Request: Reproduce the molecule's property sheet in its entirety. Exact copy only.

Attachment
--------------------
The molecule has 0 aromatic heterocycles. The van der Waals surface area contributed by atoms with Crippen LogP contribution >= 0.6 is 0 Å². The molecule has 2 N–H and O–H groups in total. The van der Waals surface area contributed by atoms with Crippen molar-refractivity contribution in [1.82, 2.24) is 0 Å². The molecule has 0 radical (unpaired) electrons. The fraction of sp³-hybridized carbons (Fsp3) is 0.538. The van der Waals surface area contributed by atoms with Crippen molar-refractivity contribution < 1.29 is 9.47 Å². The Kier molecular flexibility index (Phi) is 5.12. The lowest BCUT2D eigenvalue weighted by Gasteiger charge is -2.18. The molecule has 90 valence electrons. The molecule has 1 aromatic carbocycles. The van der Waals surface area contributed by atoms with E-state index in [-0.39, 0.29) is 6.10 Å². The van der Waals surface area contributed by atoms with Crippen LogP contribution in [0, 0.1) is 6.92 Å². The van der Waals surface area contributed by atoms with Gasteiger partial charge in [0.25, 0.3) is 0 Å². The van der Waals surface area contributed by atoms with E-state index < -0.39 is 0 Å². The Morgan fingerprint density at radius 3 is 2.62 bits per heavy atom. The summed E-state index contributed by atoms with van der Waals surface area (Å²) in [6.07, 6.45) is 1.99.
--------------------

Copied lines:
The molecule has 0 aromatic heterocycles. The van der Waals surface area contributed by atoms with Crippen LogP contribution >= 0.6 is 0 Å². The molecule has 2 N–H and O–H groups in total. The van der Waals surface area contributed by atoms with Crippen molar-refractivity contribution in [1.82, 2.24) is 0 Å². The molecule has 0 radical (unpaired) electrons. The fraction of sp³-hybridized carbons (Fsp3) is 0.538. The van der Waals surface area contributed by atoms with Crippen molar-refractivity contribution < 1.29 is 9.47 Å². The Kier molecular flexibility index (Phi) is 5.12. The lowest BCUT2D eigenvalue weighted by Gasteiger charge is -2.18. The molecule has 90 valence electrons. The molecule has 1 aromatic carbocycles. The van der Waals surface area contributed by atoms with E-state index in [-0.39, 0.29) is 6.10 Å². The van der Waals surface area contributed by atoms with Crippen LogP contribution in [0, 0.1) is 6.92 Å². The van der Waals surface area contributed by atoms with Gasteiger partial charge in [0.25, 0.3) is 0 Å². The van der Waals surface area contributed by atoms with E-state index < -0.39 is 0 Å². The Morgan fingerprint density at radius 3 is 2.62 bits per heavy atom. The summed E-state index contributed by atoms with van der Waals surface area (Å²) in [6.07, 6.45) is 1.99.